Italian-Americans in New Orleans and surrounding communities celebrate the feast of St. Joseph (March 19) with parades, a St. Joseph’s altar that travels through the French Quarter, and a 500-pound bowl of pasta covered with 150 gallons of meatless gravy (Mamma Mia!). These free, family-friendly events welcome everyone, whether you’re Italian or not.
Friday, March 17
The Italian American Marching Club kicks off their weekend with a free party in the Grand Ballroom of the Hilton Riverside Hotel (2 Poydras St., second floor, Grand Ballroom, New Orleans 70130), at 11:45 a.m.
Guests should bring an appetite, because they’ll encounter the “World’s Largest Pasta Dish.” The dish, pasta con le sarde (pasta with sardine sauce), pays homage to St. Joseph and contains bucatini pasta and sardine sauce, tossed with pine nuts, raisins, and fennel, topped with toasted breadcrumbs.
According to Peter Gilberti, the president of the Italian American Marching Club, the preparation of this massive meal is quite a spectacle.
“We yell out: ‘Bring forth the pasta!’ while the band plays ‘Che La Luna’ (by Louis Prima),” he said. Then, the kitchen staff enters the room carrying “these big, huge trays over their shoulders” and walk to the stage.
“People are clapping, singing, and drinking wine,” said Gilberti. After the pasta is placed into the bowl, they shout: “Bring forth the gravy!” The toppings are next.
Meanwhile, a band plays Italian music, and giant “walking heads”, resembling famous Italian Americans, strut across the stage.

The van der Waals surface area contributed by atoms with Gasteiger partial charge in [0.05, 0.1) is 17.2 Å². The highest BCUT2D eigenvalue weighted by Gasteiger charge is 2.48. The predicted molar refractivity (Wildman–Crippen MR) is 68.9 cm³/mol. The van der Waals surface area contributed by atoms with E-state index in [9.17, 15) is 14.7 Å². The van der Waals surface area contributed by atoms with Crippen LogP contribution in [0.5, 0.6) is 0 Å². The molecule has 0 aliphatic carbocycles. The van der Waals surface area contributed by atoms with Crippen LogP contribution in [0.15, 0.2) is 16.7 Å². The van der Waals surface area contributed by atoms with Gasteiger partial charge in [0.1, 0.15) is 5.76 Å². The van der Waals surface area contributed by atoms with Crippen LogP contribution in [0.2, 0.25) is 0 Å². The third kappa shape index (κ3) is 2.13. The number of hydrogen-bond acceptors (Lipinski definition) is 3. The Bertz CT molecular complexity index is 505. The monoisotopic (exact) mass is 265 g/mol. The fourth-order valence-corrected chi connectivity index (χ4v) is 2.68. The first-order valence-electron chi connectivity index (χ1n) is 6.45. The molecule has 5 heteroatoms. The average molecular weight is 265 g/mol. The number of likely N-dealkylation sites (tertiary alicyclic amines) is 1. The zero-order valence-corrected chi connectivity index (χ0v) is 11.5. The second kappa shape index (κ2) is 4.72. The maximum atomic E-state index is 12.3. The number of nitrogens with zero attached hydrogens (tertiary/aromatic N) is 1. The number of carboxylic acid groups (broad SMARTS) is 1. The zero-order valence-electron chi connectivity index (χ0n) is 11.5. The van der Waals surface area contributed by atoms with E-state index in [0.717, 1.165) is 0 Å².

Saturday, March 18
The 47th annual Italian American Marching Club St. Joseph Parade begins at 6 p.m., at Canal and Chartres streets, and rolls through the French Quarter. Vanessa Ferlito, from “NCIS: New Orleans”, is the grand marshal. Aubrie Ann St. Germain, a senior at Mt. Carmel Academy, is the queen.
The parade includes more than fifteen floats, marching groups, and amorous, tuxedo-clad gentlemen bestowing flowers for kisses to ladies in the crowd. The “title float” features two handmade gondolas, embellished with lights. The dazzling medieval flag-throwers from Sansepolcro, Italy perform in this parade, as well as in Sunday's Irish-Italian parade in Metairie. They’ve been performing in New Orleans for more than 30 years.
One float depicts a St. Joseph’s Altar, carrying traditional feast day foods made by local Italian families. The club’s chaplain blesses this float the morning of the event.
Float riders throw beads and trinkets, while marchers distribute blessed lucky fava beans.
“It’s believed that anyone who possesses those beans has good luck for one year,” Gilberti explained. Marchers will also hand out enamel fava beans as keepsakes.
Sunday, March 19
In the Louisiana Irish-Italian Parade, which begins at noon near Clearview Shopping Center in Metairie, float riders will toss Italian breads, made by Cortozzo’s Bakery, and other edible goods. They'll also dispense glossy beads in red and green, the colors of the Italian flag.
Joseph Lopinto, an attorney with the Jefferson Parish Sheriff’s Office, is the Italian grand marshal. The Italian flag-throwers make an encore appearance after marching in Saturday's St. Joseph parade.
Saturday, April 1
The St. Bernard Irish Italian Isleños Community Parade & Marching Club rolls at noon. They’re known for throwing an assortment of produce — from pineapples to potatoes. Italian float riders will also distribute tomato sauce, packs of pasta, and other ingredients meant for a Mediterranean feast.
Young Italian American ladies on the “Princess Float” wear red, white, and green ribbons with medallions. Marchers will distribute paper flowers in those same colors.
This parade also celebrates the Isleños — Spanish settlers from the Canary Islands who founded what is now known as St. Bernard Parish.
This year’s theme is “Goes Hollywood.” The king and queen, Barry and Katherine Lemoine, are active in the St. Bernard theatre community.